Monthly Archives: February 2017

Carbon and Taxes

There are a number of ways to raise money to pay for the various and sundry functions of government. Here in the United States we use many different taxes. At the local level, say county and city, the emphasis seems to be on real and personal property taxes and sales taxes. At the federal level income taxes predominate. There are many variations on these taxes such as luxury taxes, estate taxes, capital gains taxes and special exceptions, i.e, tax deductions, but a common theme runs through them all. In addition to raising money for the operation of the government, taxes are aimed a social policy.

Progressive income tax rates, dependent allowance for income taxes, sales tax exemptions for food and drugs, deductions for mortgage interest and child care to name just a few. The result of all this is a rather arcane web of taxes that keep certified public accounts and tax lawyers in the the tall cotton. It could be simpler, for example we could get rid of all deductions and exemptions.

Much of Europe uses a VAT or Value Added Tax. Basically this is a sales tax on the increased value of an item. Iron ore is minded to make steel, which is used to make pipe, which is used to lay an natural gas line. At each point the value of the product increases and that increased value is taxed. A similar tax has been proposed in the US called a “fair tax.” This is a 30 % tax on sales of goods and services. The rate is set to be revenue neutral, that is it would replace other taxes but neither increase or decrease net revenue.

The flaw with any tax is that it punishes some activity. Some are intentional such as sin taxes, those on the sale of tobacco and alcohol, but others aren’t meant to punish but do just the same. Income taxes punish income (work), sales taxes punish sales (business), and capital gains taxes punish savings.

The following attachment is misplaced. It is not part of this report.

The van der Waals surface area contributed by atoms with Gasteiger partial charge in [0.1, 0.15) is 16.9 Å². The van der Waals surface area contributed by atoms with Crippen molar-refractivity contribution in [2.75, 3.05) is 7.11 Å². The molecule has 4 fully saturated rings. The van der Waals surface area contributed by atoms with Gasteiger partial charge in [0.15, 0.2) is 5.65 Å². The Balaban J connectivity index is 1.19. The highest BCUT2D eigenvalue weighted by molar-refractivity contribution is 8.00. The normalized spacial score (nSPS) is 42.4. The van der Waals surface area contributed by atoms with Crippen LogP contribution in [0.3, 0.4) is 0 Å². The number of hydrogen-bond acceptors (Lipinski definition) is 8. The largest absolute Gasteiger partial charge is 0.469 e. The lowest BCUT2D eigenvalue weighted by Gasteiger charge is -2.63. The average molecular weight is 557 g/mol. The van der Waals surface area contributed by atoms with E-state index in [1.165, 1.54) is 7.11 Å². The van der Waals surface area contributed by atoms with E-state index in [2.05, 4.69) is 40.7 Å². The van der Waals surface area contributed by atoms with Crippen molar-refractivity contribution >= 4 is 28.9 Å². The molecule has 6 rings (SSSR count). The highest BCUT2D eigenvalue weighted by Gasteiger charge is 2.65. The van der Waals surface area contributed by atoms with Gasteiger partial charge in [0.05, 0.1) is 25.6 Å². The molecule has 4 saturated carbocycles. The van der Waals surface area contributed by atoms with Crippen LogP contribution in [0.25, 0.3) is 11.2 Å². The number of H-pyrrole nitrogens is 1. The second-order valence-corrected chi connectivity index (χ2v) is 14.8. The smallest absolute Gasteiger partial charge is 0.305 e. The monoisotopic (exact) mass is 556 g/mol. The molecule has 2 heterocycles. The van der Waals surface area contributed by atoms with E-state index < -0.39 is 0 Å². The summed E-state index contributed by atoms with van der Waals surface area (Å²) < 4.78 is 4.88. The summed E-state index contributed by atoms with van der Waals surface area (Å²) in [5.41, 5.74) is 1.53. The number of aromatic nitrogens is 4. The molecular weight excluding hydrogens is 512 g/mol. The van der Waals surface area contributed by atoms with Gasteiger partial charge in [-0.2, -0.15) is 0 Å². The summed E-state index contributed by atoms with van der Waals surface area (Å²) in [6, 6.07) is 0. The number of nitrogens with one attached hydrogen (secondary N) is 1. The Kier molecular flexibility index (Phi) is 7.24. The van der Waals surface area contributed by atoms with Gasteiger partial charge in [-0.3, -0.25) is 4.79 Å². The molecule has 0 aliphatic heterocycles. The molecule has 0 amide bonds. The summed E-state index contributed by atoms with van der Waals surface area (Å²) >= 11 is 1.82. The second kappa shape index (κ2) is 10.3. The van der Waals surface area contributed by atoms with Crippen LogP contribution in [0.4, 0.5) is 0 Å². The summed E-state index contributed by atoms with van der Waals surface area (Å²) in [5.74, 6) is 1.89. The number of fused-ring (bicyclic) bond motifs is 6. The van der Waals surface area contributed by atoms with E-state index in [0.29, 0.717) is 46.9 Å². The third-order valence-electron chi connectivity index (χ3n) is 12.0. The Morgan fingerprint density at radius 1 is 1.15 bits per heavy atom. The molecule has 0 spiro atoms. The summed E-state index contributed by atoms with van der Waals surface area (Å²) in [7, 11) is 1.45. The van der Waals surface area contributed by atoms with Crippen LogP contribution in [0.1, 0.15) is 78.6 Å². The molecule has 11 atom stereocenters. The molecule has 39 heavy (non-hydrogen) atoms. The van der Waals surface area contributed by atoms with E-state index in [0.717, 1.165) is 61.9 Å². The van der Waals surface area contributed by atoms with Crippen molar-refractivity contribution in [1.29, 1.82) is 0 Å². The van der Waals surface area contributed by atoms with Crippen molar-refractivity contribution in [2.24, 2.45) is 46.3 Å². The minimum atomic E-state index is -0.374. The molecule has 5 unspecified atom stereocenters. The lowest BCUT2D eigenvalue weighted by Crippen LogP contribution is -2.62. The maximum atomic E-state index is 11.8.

We have to collect taxes and that collection inherently punishes some activity. An alternative promoted by environmentalists is a pollution tax. The tax rate could be calculated to be income neutral, and the tax rate of a polluting activity could be based on the importance of the pollutant. The most mature of these pollution taxes is called a carbon tax, actually a tax on Carbon Dioxide released on combustion of fossil fuels. Over ninety per cent of of fossil fuels go to the generation of energy (do work), the remainder being used for the manufacture of plastic bags and axle grease.

The carbon tax would embed an additional cost for heating your home, fueling your car (and the trucks and trains that move the goods across the country,) and keep the lights on in your home, as long as this work was done via fossil fuels.

An most important added value of this form of taxation is the favoring of clean energy production. Solar, wind, and geothermal processes do produce useful work but don’t pollute so wouldn’t be taxed. This would greatly stimulate the adoption of sustainable energy for our future.

The Travel Ban

During the presidential campaign Donald Trump made a point of excoriating Muslims. In December 2015 he called for “a total and complete shutdown of Muslims entering the United States until our country’s representatives can figure out what is going on.” This Muslim ban was talked up throughout his campaign and even after his election but before the inauguration.

It is not surprising then that he acted on the proposition. His initial action was a blanket ban on all travelers from seven middle eastern countries: Syria, Iraq, Iran, Yemen, Sudan, Libya, and Somalia. The ban was initially without exception, even for those who already had valid visas or green cards. The justification of the ban is based on protecting our citizens from terrorists. It is important to note that not a single terrorist attack has occurred in the United States by a citizen of any of the aforementioned countries. Not one.

The travel ban did not include several countries in the middle east whose citizens have committed terrorist acts, including the deadliest attack on American soil, the hijacking of planes and their subsequent suicidal attacks on the twin towers in New York and the pentagon in Washington, DC. These hijackers hailed from Saudi Arabia, The United Arab Emirates, Egypt, and Lebanon, none of which are on the travel ban list.